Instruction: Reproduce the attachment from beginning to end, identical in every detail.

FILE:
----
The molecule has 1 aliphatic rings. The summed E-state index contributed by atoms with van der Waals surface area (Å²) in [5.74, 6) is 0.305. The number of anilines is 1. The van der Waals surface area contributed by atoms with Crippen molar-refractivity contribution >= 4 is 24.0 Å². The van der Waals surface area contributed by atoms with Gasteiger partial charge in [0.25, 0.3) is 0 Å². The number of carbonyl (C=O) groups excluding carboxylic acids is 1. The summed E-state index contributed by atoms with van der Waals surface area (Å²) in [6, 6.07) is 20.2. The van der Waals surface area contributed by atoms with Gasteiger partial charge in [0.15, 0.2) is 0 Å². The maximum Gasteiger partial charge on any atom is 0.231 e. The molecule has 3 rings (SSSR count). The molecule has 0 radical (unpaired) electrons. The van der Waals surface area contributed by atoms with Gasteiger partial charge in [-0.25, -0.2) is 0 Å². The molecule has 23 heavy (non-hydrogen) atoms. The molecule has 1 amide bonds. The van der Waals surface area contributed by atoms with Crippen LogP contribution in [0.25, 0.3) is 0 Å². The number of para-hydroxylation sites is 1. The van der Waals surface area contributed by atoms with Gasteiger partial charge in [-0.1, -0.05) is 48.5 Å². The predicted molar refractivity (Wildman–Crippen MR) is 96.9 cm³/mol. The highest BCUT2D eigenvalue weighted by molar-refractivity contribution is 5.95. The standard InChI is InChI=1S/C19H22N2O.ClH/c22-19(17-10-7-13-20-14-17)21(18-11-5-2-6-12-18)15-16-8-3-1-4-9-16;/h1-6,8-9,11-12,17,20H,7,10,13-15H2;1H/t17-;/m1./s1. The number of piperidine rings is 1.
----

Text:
The molecule has 1 aliphatic rings. The summed E-state index contributed by atoms with van der Waals surface area (Å²) in [5.74, 6) is 0.305. The number of anilines is 1. The van der Waals surface area contributed by atoms with Crippen molar-refractivity contribution >= 4 is 24.0 Å². The van der Waals surface area contributed by atoms with Gasteiger partial charge in [0.25, 0.3) is 0 Å². The number of carbonyl (C=O) groups excluding carboxylic acids is 1. The summed E-state index contributed by atoms with van der Waals surface area (Å²) in [6, 6.07) is 20.2. The van der Waals surface area contributed by atoms with Gasteiger partial charge in [0.15, 0.2) is 0 Å². The maximum Gasteiger partial charge on any atom is 0.231 e. The molecule has 3 rings (SSSR count). The molecule has 0 radical (unpaired) electrons. The van der Waals surface area contributed by atoms with Gasteiger partial charge in [-0.25, -0.2) is 0 Å². The molecule has 23 heavy (non-hydrogen) atoms. The molecule has 1 amide bonds. The van der Waals surface area contributed by atoms with Crippen LogP contribution in [0.25, 0.3) is 0 Å². The number of para-hydroxylation sites is 1. The van der Waals surface area contributed by atoms with Gasteiger partial charge in [-0.1, -0.05) is 48.5 Å². The predicted molar refractivity (Wildman–Crippen MR) is 96.9 cm³/mol. The highest BCUT2D eigenvalue weighted by molar-refractivity contribution is 5.95. The standard InChI is InChI=1S/C19H22N2O.ClH/c22-19(17-10-7-13-20-14-17)21(18-11-5-2-6-12-18)15-16-8-3-1-4-9-16;/h1-6,8-9,11-12,17,20H,7,10,13-15H2;1H/t17-;/m1./s1. The number of piperidine rings is 1.